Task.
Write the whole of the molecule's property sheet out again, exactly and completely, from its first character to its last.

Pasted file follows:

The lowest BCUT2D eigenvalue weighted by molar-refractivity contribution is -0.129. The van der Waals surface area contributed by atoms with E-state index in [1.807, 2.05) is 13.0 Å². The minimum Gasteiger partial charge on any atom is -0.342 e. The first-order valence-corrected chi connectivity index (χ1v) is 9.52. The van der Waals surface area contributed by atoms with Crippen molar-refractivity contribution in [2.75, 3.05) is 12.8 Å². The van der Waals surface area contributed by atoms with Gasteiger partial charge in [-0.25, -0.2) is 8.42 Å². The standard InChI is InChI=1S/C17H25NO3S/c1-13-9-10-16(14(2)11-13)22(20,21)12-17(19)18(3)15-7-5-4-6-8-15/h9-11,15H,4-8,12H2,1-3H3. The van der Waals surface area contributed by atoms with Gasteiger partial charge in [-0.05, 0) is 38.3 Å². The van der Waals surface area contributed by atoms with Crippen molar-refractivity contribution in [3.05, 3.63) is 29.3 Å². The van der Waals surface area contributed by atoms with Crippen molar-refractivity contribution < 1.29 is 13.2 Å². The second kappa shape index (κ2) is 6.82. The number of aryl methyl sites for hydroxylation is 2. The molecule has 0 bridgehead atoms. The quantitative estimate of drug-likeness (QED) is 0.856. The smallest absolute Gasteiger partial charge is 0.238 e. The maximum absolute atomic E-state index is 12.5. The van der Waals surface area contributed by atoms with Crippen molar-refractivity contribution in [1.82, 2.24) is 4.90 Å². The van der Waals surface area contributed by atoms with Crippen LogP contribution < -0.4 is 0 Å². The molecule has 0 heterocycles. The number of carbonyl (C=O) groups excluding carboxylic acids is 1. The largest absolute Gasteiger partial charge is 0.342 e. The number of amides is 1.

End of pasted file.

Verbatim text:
The lowest BCUT2D eigenvalue weighted by molar-refractivity contribution is -0.129. The van der Waals surface area contributed by atoms with E-state index in [1.807, 2.05) is 13.0 Å². The minimum Gasteiger partial charge on any atom is -0.342 e. The first-order valence-corrected chi connectivity index (χ1v) is 9.52. The van der Waals surface area contributed by atoms with Crippen molar-refractivity contribution in [2.75, 3.05) is 12.8 Å². The van der Waals surface area contributed by atoms with Gasteiger partial charge in [-0.25, -0.2) is 8.42 Å². The standard InChI is InChI=1S/C17H25NO3S/c1-13-9-10-16(14(2)11-13)22(20,21)12-17(19)18(3)15-7-5-4-6-8-15/h9-11,15H,4-8,12H2,1-3H3. The van der Waals surface area contributed by atoms with Gasteiger partial charge in [-0.05, 0) is 38.3 Å². The van der Waals surface area contributed by atoms with Crippen molar-refractivity contribution in [3.05, 3.63) is 29.3 Å². The van der Waals surface area contributed by atoms with Crippen molar-refractivity contribution < 1.29 is 13.2 Å². The second kappa shape index (κ2) is 6.82. The number of aryl methyl sites for hydroxylation is 2. The molecule has 0 bridgehead atoms. The quantitative estimate of drug-likeness (QED) is 0.856. The smallest absolute Gasteiger partial charge is 0.238 e. The maximum absolute atomic E-state index is 12.5. The van der Waals surface area contributed by atoms with Crippen molar-refractivity contribution in [1.82, 2.24) is 4.90 Å². The van der Waals surface area contributed by atoms with Crippen LogP contribution < -0.4 is 0 Å². The molecule has 0 heterocycles. The number of carbonyl (C=O) groups excluding carboxylic acids is 1. The largest absolute Gasteiger partial charge is 0.342 e. The number of amides is 1.